One of the quickest ways to make me roll my eyes (other than using tired talking points or debunked stories, bad jokes, hyperpartisanship …) is to use a hackneyed portmanteau word.
“Brexit” caused so much eye-rolling, I thought about trying to secure a sponsorship from Duck Brand tape. If duct tape can’t fix that, nothing can.
I’m not alone in my distaste for that particular word, thankfully. Sam Lewis-Hargreave of Huffington Post UK wrote the day of the vote: “Remain or leave, the worst thing about the EU referendum debate is arguably that the word ‘Brexit’ ever caught on, let alone underpinned an entire side of the debate.”
He argued that it might even be the worst political portmanteau in history, noting, “While ‘Czexit’ sounds like a combo of ‘Czech’ and ‘exit’, ‘Brexit’ sounds more like the position you would sit in whilst eating cereal.” Worse than that, he said, was that since it was the United Kingdom that voted, “Brexit” leaves out Northern Ireland.
Confused? Sure, some would be since so many people consider the U.K. and Great Britain to be the same. However, Great Britain is made up of England, Wales and Scotland (birthplace of my favorite Doctor). The U.K. is made up of Great Britain and Northern Ireland.
While portmanteau can refer to a valise or other such luggage, in the linguistic sense it is a blend of “two or more distinct words to create one word with a new, combined meaning,” according to the Oxford Dictionaries blog.
We have Humpty Dumpty to thank (or blame) for the linguistic sense, from Lewis Carroll’s Through the Looking Glass. In one scene, Humpty explains some of the terms in the Jabberwocky poem, saying, “Well, ‘slithy’ means ‘lithe and slimy.’ ‘Lithe’ is the same as ‘active.’ You see, it’s like a portmanteau—there are two meanings packed up into one word.”
The Oxford blog notes, “He explains that, just as a portmanteau has a compartment for hanging and one for folding contained within one suitcase, these portmanteau words contain aspects of two distinct words fused into one new word.”
Many portmanteaus inhabit our language, from smog (smoke + fog) to breathalyzer (breath + analyzer) to spork (spoon + fork, and pretty useless with mashed potatoes unless they’re like drying cement) to Obamacare (Obama + health care).
And then there are the ones that make me cringe every time I see or hear them: jeggings (jeans + leggings, a fashion fad that deserves to die), showmance (show + romance, the fake romance that watchers of competitive reality shows like Big Brother have come to expect), staycation (stay + vacation, and why can’t we just go somewhere, anywhere???), and many others.
Don’t even get me started on all those -gates and -mageddons. And snowpocalypse? Really?
People have already started predicting what portmanteaus/exits will come next in the European Union—perhaps Grexit, Italeave, Outstria, Portugo, Swedout—while others would just like the whole thing (portmanteaus and puns involving the EU, not necessarily the EU itself) to come to an end.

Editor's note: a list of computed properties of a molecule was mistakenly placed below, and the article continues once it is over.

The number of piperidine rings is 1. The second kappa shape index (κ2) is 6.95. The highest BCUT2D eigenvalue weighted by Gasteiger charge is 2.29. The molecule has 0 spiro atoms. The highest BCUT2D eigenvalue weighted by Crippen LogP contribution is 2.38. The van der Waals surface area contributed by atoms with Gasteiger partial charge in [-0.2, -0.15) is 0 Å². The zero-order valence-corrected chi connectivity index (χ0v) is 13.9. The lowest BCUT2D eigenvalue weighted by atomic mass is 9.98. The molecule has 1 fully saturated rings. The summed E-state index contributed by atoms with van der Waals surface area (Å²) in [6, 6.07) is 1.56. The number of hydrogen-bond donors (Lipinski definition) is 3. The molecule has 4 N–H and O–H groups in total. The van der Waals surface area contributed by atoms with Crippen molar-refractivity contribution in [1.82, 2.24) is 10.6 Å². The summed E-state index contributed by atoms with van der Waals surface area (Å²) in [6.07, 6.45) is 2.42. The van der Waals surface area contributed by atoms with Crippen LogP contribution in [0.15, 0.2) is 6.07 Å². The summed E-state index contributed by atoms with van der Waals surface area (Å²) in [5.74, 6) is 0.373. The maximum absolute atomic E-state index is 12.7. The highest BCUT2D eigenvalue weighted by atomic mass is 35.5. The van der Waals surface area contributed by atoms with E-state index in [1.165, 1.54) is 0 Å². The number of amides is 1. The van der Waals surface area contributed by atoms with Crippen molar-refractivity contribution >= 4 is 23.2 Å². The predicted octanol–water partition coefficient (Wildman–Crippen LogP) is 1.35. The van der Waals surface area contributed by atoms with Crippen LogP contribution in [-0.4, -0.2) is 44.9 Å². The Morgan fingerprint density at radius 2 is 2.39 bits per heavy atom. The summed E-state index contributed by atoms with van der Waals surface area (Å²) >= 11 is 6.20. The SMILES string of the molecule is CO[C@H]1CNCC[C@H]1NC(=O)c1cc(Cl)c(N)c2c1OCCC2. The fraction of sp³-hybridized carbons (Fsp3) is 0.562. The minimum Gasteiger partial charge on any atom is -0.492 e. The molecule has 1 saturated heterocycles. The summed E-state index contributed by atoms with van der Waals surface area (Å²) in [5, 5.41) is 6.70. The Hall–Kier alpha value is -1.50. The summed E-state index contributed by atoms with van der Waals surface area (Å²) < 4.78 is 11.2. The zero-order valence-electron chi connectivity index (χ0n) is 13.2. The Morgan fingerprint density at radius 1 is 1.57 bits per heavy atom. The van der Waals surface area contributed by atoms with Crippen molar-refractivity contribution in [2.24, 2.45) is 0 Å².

I’ll be happy if some of the more annoying political portmanteaus pack up and move out—Billary, sheeple, Sarah-cuda, Trumpmentum (though I have a soft spot for Frankentrump, perhaps because of my love for Young Frankenstein, and Baracknophobia … it’s just funny).
And portmanteaus like celebutante, cosplay, edutainment and chillax cause much more nausea than this IBS sufferer can handle.
The Washington Post’s Alexandra Petri in 2012 lamented the portmanteau proliferation that seems to have snowballed with celebrity couples like Brangelina and Bennifer:
“Then suddenly, portmanteaus were everywhere. They were a substitute for creativity. Everyone was shoving words together, willynilly, in a miserable neologistical orgy. Dramedy. Linsanity. Jazzercise. They were multiplying like flies. They were multiflying. (Oh God, make it stop!) Now listen to us. We sound like newspeaking idiots. …
“There are creative ways of playing with words. There’s the application of old roots to new nouns. Dinosaur is a combination of terrible and lizard. But these portmanteaus are a combination of terrible and terrible. Shoving two words into large hadron colliders and sending them reeling into one another, then demanding that everyone use the resulting term, is about as creative as shoving two wrong pieces of a puzzle together.”
Still, there are portmanteaus that I quite like, such as chortle, chocoholic and jackalope. Yep, I like the ones that make me laugh … or chortle (thanks for that one, Mr. Carroll).
And yes, that means I dearly love sniglets—words that should be in the dictionary but aren’t (thank you, Rich Hall), like frust, the small line of debris that refuses to be swept onto the dust pan and keeps backing a person across the room until he finally decides to give up and sweep it under the rug, or bovilexia, the uncontrollable urge to moo at cows from the car window when you pass them. Growing up in the country, that happened a lot.
Sniglets are most certainly creative, so they’re exempt.
But really, give it a rest with the sharknadoes, affluenza, listicles, bromances and manscaping. And no tofurkey either if you know what’s good for you.